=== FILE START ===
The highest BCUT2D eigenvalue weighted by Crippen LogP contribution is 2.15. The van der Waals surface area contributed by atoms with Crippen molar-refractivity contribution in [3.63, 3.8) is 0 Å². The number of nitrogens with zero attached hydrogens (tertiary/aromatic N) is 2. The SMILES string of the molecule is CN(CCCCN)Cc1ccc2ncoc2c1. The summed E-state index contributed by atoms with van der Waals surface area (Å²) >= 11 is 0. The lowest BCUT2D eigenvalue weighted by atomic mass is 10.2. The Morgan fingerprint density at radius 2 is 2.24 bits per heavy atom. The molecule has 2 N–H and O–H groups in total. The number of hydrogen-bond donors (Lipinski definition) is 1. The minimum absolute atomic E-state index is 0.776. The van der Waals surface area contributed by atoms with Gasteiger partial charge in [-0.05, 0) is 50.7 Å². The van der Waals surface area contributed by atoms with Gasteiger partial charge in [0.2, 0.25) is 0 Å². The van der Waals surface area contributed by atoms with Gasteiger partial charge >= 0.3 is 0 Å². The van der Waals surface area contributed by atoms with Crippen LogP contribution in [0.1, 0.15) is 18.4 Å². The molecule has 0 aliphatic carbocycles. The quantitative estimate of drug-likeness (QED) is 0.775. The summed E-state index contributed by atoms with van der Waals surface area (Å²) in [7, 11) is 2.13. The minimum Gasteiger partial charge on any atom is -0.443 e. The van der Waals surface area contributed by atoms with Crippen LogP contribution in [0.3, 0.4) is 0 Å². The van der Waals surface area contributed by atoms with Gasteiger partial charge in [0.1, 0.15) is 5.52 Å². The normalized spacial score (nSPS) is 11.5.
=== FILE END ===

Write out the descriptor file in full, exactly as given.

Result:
The highest BCUT2D eigenvalue weighted by Crippen LogP contribution is 2.15. The van der Waals surface area contributed by atoms with Crippen molar-refractivity contribution in [3.63, 3.8) is 0 Å². The number of nitrogens with zero attached hydrogens (tertiary/aromatic N) is 2. The SMILES string of the molecule is CN(CCCCN)Cc1ccc2ncoc2c1. The summed E-state index contributed by atoms with van der Waals surface area (Å²) >= 11 is 0. The lowest BCUT2D eigenvalue weighted by atomic mass is 10.2. The Morgan fingerprint density at radius 2 is 2.24 bits per heavy atom. The molecule has 2 N–H and O–H groups in total. The number of hydrogen-bond donors (Lipinski definition) is 1. The minimum absolute atomic E-state index is 0.776. The van der Waals surface area contributed by atoms with Gasteiger partial charge in [-0.05, 0) is 50.7 Å². The van der Waals surface area contributed by atoms with Gasteiger partial charge in [0.2, 0.25) is 0 Å². The van der Waals surface area contributed by atoms with Gasteiger partial charge >= 0.3 is 0 Å². The van der Waals surface area contributed by atoms with Crippen LogP contribution in [0.1, 0.15) is 18.4 Å². The molecule has 0 aliphatic carbocycles. The quantitative estimate of drug-likeness (QED) is 0.775. The summed E-state index contributed by atoms with van der Waals surface area (Å²) in [7, 11) is 2.13. The minimum Gasteiger partial charge on any atom is -0.443 e. The van der Waals surface area contributed by atoms with Crippen LogP contribution in [0.3, 0.4) is 0 Å². The van der Waals surface area contributed by atoms with Gasteiger partial charge in [0.1, 0.15) is 5.52 Å². The normalized spacial score (nSPS) is 11.5.